Losing Friends…..

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Let’s be clear. In this case we’re not talking about old school buddies, or fellow workers. We’re talking about photographic subjects. Yes, a photographic subject can become a friend of sorts. We’ve visited them many times, we know how they will look in different light. We see them change over time. They become a friend. Such is the case with the opening photo of this post. We knew there was a waterman’s shack hidden next to Dennis Creek in southern New Jersey. It was always concealed by the overgrowth of phragmites and other marsh grasses. The only visible sign was the top of the chimney and a bit of the roof. We passed this location for three years hoping to get a better glimpse, and an opportunity to capture her. Then in October of 2012 Superstorm Sandy came through. Shortly after the storm we were out surveying and passed the creek. There she was, exposed for us to finally gaze on her. She was everything we had hoped for. We quickly scheduled a morning to visit and shoot. We were blessed with a light morning fog. Our persistence had paid off.

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We visited many times after that, and sadly watched as she gave herself up to time and the elements. Photo 2 of this post is an artistic interpretation of our friend on Dennis Creek. Sadly she finally succumbed to the ravages of time and completely collapsed. Our friend is now gone, but we have the memory of the years of chasing and finally capturing her.

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The tiny community of Bivalve NJ was once the capital of the oyster industry in the New Jersey, Delaware Bay area. The oyster sheds there are now being preserved and rehabilitated into a learning and historical treasure. You can learn a bit more on the history of the sheds and the oyster industry at  The Bayshore Center. A couple blocks from the sheds sat The House of Jacob. This small church must have hummed with activity during the oyster heydays. I’ve heard stories of the sounds of tambourines and gospel singing flowing from her confines. Once again, as with other locations, we became friends with the building. The image above was created to show the power of the structure, even in its state of decline. It was sad to see this subject deteriorating, and we had heard of plans to save and restore her.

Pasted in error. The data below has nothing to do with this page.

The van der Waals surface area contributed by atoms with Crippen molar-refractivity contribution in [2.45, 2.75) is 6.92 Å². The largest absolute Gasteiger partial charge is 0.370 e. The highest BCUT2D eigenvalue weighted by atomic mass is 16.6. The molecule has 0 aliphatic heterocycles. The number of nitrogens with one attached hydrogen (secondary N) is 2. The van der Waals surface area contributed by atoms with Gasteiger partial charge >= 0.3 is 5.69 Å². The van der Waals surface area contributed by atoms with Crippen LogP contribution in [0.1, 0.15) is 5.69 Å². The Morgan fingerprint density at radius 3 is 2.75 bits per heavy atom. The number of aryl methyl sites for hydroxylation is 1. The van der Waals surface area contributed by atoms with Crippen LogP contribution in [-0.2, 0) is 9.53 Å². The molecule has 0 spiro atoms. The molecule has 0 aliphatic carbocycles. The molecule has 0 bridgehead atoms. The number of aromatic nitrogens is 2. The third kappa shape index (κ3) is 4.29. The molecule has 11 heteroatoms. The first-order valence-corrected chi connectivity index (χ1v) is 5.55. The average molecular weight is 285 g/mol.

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Like many of our other friends, we just had to do our own interpretation. In this case, we have removed quite a bit of the detail and just show her as the stately symbol of worship that she was. The image is titled “Reverence”.

Sadly, last month we learned that rescue efforts would not continue and she was bulldozed. A less than respectful ending than what she deserved.

So my question today is, do you have some locations that have become friends? Locations that you tend to revisit? Locations that always seem to offer up good opportunities for images? If so, I hope that you realize what a good friend they are and that you appreciate them just being there to offer up those opportunities.

Yes, we continue to lose some old friends. They will live with us in our images, and our memories. Other friends will be made and we will continue on, but at least for today I can spend a few moments honoring a couple friends who have given so much of themselves to me.

Sorry for being so sentimental today. Maybe I’ve been cooped up too long. I hope I’ve given you something to think about for a few moments. I hope you will look creatively on your photographic friends.

Dave

My images galleries can be found Here

4 thoughts on “Losing Friends…..

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  1. I have three dear friends, one now gone. All are trees.
    The first was an old Cottonwood. She was on a river about an hour and a half from here. I used to visit her several times a year, climbing onto a broad low branch that hung out over the river. Then one day I went to visit and she was gone. I have no idea why. I can’t imagine she was cut down since other old beauties were still there. Perhaps she fell and then the stump was removed. I don’t know, but I was deeply saddened.
    The second friend is an Alligator Juniper on a small piece of land that I own. She is on a wash and apparently long ago she was undercut and fell over across the wash.
    But that fall saved her. Every other juniper in the area was cut down to use as firewood. Firewood hunters missed her.
    Half of her roots are still in the ground and she still grows. The other roots stick up into the air. I have known her now for nearly 30 years and visit her as often as I am able.
    I have recently become friends with a pine tree. She is not as majestic as the others, but she is not nearly as old. She was planted by my friend David who has now died. She must be about 50 years old. She’s in my front yard and I’ve decorated her with bird feeders. I have a birdbath and small statues beneath her. This one I visit with every day.

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